Branch: master
Find file Copy path
132 lines (93 sloc) 8.34 KB

HTML Modules Explainer

Author: @dandclark


We are proposing an extension of the ES6 Script Modules system to include HTML Modules. These will allow web developers to package and access declarative content from script in a way that allows for good componentization and reusability, and integrates well into the existing ES6 Modules infrastructure.

Why are HTML Modules needed?

The introduction of ES6 Script Modules has provided several benefits for JavaScript developers including more componentized code and better dependency management. However, easy access to declarative content has been a consistent limitation with Script Modules. For example, if one wants to pack a custom element definition in a module, how should the HTML for the element's shadow tree be created? Current solutions would involve generating it dynamically (document.createElement, innerHTML or by using template literals), but it would be preferable from both a developer convenience and from a performance standpoint to simply write HTML and include it with the module. With HTML Modules this will be possible.

There is clear demand for this functionality in the developer community -- see this thread where ideas pertaining to HTML Modules have resulted in a great deal of developer and browser implementer engagement.

HTML Imports were proposed (and implemented in Chromium) as a solution, but they were developed independently of ES6 Modules and have several limitations:

  • Global object pollution: vars created in an HTML Import show up on the global object by default. An ideal solution would minimize such side-effects. Accordingly, global object pollution does not occur in ES6 Modules.
  • Parse blocking with inline script: the parsing of an HTML Import will block the main document's parser if included prior to an inline script element. ES6 Modules have defer semantics and thus do not block the parser.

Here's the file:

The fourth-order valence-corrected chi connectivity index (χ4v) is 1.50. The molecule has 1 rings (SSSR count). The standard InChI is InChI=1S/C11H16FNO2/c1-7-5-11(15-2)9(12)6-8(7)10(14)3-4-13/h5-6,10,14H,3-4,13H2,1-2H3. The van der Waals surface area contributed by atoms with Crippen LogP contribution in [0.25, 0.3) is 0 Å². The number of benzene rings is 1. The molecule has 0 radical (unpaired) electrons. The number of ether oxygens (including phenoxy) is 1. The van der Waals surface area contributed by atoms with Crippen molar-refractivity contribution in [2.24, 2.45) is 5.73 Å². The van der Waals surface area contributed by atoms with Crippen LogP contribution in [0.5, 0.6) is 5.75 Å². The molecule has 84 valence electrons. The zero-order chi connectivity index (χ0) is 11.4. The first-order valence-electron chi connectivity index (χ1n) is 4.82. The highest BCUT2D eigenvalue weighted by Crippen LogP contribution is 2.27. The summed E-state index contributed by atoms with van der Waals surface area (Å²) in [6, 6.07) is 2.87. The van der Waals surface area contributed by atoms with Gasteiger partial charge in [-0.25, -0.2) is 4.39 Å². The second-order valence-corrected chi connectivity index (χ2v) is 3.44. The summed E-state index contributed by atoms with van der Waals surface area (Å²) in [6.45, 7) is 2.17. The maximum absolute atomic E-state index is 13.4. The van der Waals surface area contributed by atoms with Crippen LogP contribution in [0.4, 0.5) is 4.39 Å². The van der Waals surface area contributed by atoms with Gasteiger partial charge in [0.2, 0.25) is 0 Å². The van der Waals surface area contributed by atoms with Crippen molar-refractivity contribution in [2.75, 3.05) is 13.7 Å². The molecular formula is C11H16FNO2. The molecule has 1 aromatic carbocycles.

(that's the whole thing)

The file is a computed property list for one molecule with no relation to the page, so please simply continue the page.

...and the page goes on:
• Independent dependency resolution infrastructures between HTML Imports and ES6 Script Modules: since these systems were developed independently their infrastructures for dependency resolution don't talk to each other, leading to missed performance opportunities and to bugs like this one.
  • Non-intuitive import pass through: HTML Imports require the consumer to access their content from standard DOM queries like getElementById and querySelector. This is clumsy and limited relative to Script Modules' import/export statements that allow for explicit specification of the API surface provided by a module.

Integrating HTML Modules into the existing ES6 Module system, rather than creating it as a standalone component, will address these gaps.

High-level summary

Importing an HTML Module

HTML Modules will be imported using the same import statements currently used for Script Modules:

<script type="module">
    import {content} from "import.html"

The MIME-type in the HTTP response header will be checked to determine whether a given module should be treated as script or HTML. Each imported HTML Module will have its own module record as introduced in the ES6 spec and will participate in the ES6 Module map and module dependency graphs.

An HTML Module will be parsed per the normal HTML5 parsing rules, with the exception that it is only allowed to contain <script> elements of type="module" (non-module scripts will cause HTML Module creation to fail). This greatly simplifies the integration of HTML Modules into the current ES6 Module system since module scripts have defer semantics and we therefore don't need to worry about synchronous script elements causing side-effects during parsing. This allows us to resolve the entire import graph before executing any script -- which is a key aspect of the ES6 Modules system.